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     Section 321 of the Bankruptcy Code sets forth the eligibility requirements for a person to be a bankruptcy trustee. That person must be competent to perform the duties of a trustee, and reside in the judicial district in which the case is pending. Corporations can also act as trustees. Such a corporation must be authorized by its own charter and/or bylaws to act as a trustee, and it also must have an office in the judicial district in which the case is pending. A person who has acted as an examiner cannot later serve as a trustee in the same case (see Chapter 11).

A Panel Trustee is Different from the U.S. Trustee

     The panel trustee or bankruptcy trustee is not to be confused with the Office of the United States Trustee. The U.S. Trustee is an office of the U.S. Department of Justice charged with the responsibility of supervising the administration of bankruptcy cases. It is a so-called "watchdog agency". The U.S. Trustee's Office is broken into 21 different Regions across the country and U.S. Territories.

 

Qualifications

     The U.S. Trustee's Office in each district maintains a panel of persons who are qualified to serve as bankruptcy trustees. The trustee for a particular case will be appointed from that panel. The appointment is good for one year, and then usually renewed. The trustee is not a federal employee. The majority of panel trustees tend to be lawyers/attorneys, accountants, real estate brokers, or involved in the financial services field.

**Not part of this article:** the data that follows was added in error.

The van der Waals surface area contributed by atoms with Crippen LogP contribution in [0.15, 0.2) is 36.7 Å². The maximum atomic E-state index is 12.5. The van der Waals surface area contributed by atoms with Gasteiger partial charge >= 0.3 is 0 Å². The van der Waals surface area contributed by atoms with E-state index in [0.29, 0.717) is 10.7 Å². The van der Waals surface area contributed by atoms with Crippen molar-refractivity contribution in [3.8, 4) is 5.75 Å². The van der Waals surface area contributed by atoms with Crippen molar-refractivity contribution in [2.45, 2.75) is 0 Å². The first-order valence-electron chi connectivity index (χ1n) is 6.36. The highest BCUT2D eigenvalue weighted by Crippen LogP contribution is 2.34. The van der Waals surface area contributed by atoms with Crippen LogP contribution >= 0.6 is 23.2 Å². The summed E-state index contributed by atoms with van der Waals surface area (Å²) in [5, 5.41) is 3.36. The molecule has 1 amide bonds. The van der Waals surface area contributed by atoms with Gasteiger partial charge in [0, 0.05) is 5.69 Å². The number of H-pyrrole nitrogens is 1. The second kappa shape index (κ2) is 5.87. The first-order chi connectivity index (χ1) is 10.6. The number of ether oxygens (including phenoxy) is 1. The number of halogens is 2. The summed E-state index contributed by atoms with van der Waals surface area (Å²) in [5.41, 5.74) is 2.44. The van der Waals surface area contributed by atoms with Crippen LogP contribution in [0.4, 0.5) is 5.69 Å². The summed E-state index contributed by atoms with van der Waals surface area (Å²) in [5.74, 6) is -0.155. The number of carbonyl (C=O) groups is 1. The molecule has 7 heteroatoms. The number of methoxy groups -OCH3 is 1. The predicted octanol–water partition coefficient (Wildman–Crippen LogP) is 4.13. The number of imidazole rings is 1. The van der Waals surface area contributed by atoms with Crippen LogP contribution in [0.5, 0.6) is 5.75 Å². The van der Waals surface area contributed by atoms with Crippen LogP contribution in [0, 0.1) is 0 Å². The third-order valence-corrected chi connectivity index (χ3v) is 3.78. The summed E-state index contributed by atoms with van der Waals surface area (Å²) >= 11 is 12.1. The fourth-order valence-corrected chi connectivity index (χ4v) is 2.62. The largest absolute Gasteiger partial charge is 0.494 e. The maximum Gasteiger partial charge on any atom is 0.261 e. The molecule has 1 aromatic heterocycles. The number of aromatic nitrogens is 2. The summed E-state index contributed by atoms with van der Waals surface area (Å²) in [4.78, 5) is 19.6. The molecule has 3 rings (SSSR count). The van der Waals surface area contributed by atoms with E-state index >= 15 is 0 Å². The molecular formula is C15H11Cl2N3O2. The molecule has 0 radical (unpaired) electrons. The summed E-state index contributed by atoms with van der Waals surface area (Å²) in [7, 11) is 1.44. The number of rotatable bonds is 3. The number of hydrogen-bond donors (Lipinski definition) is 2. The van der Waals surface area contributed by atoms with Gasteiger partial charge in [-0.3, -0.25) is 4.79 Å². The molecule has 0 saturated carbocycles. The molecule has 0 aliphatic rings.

Federal regulations (28 CFR 58.1-5) state that a person wanting to be a trustee must:

  • Pass a 5-year background check, including a fingerprint check, a tax check with the IRS, and a review of credit history;
  • Have strong financial, administrative, and interpersonal skills;
  • Be able to obtain a fidelity bond to ensure the faithful performance of duties;
  • Have integrity and good character;
    Be physically and mentally able to perform the trustee's duties;
  • Be courteous and accessible to all parties in the case;
    Be free of prejudices and act as trustee in an unbiased manner;
  • Not have a relative in the U.S. Trustee's Office in that district within the third degree of consanguinity (first cousin); and
  • Be at least one of the following: a lawyer in good standing in any state or the District of Columbia; a certified public accountant; a college graduate with a business major, or with an advanced business degree; a law student or MBA candidate working for a qualified professor; or, a person with equivalent experience to the foregoing, as determined by the U.S. Trustee's Office.
Duties

     The trustee's job duties are listed in Section 704 of the Bankruptcy Code. Essentially, he is to collect the nonexempt property of the estate, sell it, and distribute the money to the persons entitled to it, per the distribution scheme set forth in Section 726 of the Bankruptcy Code. Under Section 726, administrative expenses of the case are paid first, and then the creditors.

     The trustee can also generate money by exercising the so-called "avoidance powers" to recover money from third parties. This can include "preference" complaints under Section 547 of the Bankruptcy Code, "fraudulent transfers" under Section 548 of the Bankruptcy Code, and canceling otherwise valid security interests under underlying state law by using the trustee's "strong-arm powers" set forth in Section 544 of the Bankruptcy Code.